Category: Guardianship


Michigan residents may have often heard references to guardianships and conservatorships and assume that they are similar or even the same. That is actually not so. While both a guardianship and a conservatorship can protect the health and welfare of an incapacitated adult or child, each focuses on specific rights and responsibilities. Understanding the difference between the two is important before seeking one or the other.

The Institute of Continuing Legal Education website indicates that a conservatorship pertains specifically to financial and asset management. It is not related to any care needs of the minor or adult. A conservator may make decisions on behalf of the ward for issues related to real estate, bank accounts, stocks or other investments, insurance policies and the like. This person must adhere to standards similar to that of a trustee. explains that most forms of guardianship provide actual care for a disabled child, an incapacitated adult or other person in need of care but unable to care for themselves. A guardian at litem is slightly different insofar as this is set up in order to provide legal representation for another party. Guardianships that intend to set up direct care of another party can be created for a minor or an adult. They can be implemented to cover emergency or temporary situations or designed to be permanent. A guardianship can also dictate very specific power that will be allowed instead of offering full control.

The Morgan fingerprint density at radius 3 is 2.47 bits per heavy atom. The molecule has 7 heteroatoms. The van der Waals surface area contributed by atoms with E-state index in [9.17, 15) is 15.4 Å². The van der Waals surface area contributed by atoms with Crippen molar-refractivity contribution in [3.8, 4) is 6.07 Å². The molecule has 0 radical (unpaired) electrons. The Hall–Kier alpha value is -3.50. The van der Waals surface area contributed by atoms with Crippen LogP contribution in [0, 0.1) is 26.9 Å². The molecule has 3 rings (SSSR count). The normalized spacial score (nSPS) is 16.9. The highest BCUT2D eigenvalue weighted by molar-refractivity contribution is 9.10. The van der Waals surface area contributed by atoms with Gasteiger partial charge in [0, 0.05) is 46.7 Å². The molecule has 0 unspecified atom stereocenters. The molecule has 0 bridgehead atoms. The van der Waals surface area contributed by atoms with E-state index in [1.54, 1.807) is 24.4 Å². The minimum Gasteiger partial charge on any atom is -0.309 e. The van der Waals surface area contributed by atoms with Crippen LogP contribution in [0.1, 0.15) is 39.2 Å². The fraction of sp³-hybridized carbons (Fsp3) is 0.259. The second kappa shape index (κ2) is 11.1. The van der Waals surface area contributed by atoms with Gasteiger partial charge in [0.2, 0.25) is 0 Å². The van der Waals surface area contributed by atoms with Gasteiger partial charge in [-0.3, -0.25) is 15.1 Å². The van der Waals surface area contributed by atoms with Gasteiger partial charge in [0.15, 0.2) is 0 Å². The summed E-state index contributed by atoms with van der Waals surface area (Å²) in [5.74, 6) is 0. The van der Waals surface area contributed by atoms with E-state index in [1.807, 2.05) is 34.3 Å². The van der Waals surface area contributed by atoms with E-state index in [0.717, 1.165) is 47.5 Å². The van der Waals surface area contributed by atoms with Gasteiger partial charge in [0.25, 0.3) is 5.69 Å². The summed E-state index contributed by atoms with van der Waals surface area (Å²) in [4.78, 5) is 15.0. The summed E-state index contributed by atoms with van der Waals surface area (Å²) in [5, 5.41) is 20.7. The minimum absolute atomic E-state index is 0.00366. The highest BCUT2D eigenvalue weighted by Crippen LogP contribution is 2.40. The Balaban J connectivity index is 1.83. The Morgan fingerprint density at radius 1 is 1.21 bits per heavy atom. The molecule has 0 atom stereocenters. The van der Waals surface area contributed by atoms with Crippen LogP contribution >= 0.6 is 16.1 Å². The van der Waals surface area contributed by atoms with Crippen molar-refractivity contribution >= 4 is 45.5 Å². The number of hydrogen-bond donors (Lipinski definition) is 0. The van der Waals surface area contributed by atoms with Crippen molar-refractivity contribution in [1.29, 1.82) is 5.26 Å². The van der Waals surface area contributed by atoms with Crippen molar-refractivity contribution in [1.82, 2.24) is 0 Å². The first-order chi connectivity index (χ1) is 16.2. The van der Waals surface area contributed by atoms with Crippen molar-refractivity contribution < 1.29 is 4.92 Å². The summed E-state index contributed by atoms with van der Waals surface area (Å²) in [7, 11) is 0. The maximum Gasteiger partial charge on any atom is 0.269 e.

There can be many reasons that lead someone to pursue a guardianship or a conservatorship. Knowing what each of these can do up front will help to make the process easier.


A legal guardianship can protect the health and welfare of a minor when parents are unable to do so for various reasons. The State of Michigan’s published Child Welfare Law document outlines the different types of guardianships for minor children. Understanding some of the parameters of these different forms of guardianships is important for anyone looking to help a child or children in this way.

Many people commonly assume that when a person has guardianship of a child, the parental rights have been terminated. That is not necessarily so in all cases. A limited guardianship, for example, simply suspends parental rights. It also requires the consent of the parent or parents. In a limited guardianship, a placement plan is created that outlines the rights and responsibilities of the guardian and the parent. This includes visitation time, financial arrangements and more.

A general guardianship is more broad-reaching and can be granted when parental rights have been terminated. It can be obtained without the consent of the parent or parents of the children involved. Parents, relatives, friends and even personnel from the state Department of Human Services can petition for a general guardianship. Child support and parenting time can be part of these situations.

Probate courts can provide temporary guardianship for periods of up to six months. A child in need of urgent healthcare could be reason for this form of guardianship to be established. This information is not intended to provide legal advice but general information about the types of guardianships available for minors under Michigan law.